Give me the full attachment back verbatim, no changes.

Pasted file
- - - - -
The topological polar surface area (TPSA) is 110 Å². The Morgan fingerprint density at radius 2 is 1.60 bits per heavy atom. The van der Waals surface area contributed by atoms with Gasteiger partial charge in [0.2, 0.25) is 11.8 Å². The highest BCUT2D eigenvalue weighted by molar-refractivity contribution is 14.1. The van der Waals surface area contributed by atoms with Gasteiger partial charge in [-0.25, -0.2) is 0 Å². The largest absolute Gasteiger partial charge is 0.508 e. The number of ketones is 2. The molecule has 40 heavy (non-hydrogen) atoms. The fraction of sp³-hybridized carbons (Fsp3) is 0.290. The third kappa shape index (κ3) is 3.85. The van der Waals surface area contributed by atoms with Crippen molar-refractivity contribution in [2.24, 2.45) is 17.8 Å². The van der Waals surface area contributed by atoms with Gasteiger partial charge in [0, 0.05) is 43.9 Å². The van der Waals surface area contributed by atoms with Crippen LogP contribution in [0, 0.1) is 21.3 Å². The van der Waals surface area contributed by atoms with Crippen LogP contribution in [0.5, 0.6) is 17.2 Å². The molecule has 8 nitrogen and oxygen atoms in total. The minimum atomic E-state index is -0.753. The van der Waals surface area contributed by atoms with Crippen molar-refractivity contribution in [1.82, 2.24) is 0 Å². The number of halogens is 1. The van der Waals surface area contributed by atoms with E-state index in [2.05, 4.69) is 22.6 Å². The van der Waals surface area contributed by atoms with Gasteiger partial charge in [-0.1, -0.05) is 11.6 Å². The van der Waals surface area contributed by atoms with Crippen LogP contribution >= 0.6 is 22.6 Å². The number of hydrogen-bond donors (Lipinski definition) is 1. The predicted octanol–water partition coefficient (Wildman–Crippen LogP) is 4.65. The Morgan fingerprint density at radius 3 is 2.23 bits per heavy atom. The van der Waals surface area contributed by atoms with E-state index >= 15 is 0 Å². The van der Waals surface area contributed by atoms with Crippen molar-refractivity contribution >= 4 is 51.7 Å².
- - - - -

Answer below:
The topological polar surface area (TPSA) is 110 Å². The Morgan fingerprint density at radius 2 is 1.60 bits per heavy atom. The van der Waals surface area contributed by atoms with Gasteiger partial charge in [0.2, 0.25) is 11.8 Å². The highest BCUT2D eigenvalue weighted by molar-refractivity contribution is 14.1. The van der Waals surface area contributed by atoms with Gasteiger partial charge in [-0.25, -0.2) is 0 Å². The largest absolute Gasteiger partial charge is 0.508 e. The number of ketones is 2. The molecule has 40 heavy (non-hydrogen) atoms. The fraction of sp³-hybridized carbons (Fsp3) is 0.290. The third kappa shape index (κ3) is 3.85. The van der Waals surface area contributed by atoms with Crippen molar-refractivity contribution in [2.24, 2.45) is 17.8 Å². The van der Waals surface area contributed by atoms with Gasteiger partial charge in [0, 0.05) is 43.9 Å². The van der Waals surface area contributed by atoms with Crippen LogP contribution in [0, 0.1) is 21.3 Å². The van der Waals surface area contributed by atoms with Crippen LogP contribution in [0.5, 0.6) is 17.2 Å². The molecule has 8 nitrogen and oxygen atoms in total. The minimum atomic E-state index is -0.753. The van der Waals surface area contributed by atoms with Crippen molar-refractivity contribution in [1.82, 2.24) is 0 Å². The number of halogens is 1. The van der Waals surface area contributed by atoms with E-state index in [2.05, 4.69) is 22.6 Å². The van der Waals surface area contributed by atoms with Gasteiger partial charge in [-0.1, -0.05) is 11.6 Å². The van der Waals surface area contributed by atoms with Crippen LogP contribution >= 0.6 is 22.6 Å². The number of hydrogen-bond donors (Lipinski definition) is 1. The predicted octanol–water partition coefficient (Wildman–Crippen LogP) is 4.65. The Morgan fingerprint density at radius 3 is 2.23 bits per heavy atom. The van der Waals surface area contributed by atoms with E-state index >= 15 is 0 Å². The van der Waals surface area contributed by atoms with Crippen molar-refractivity contribution >= 4 is 51.7 Å².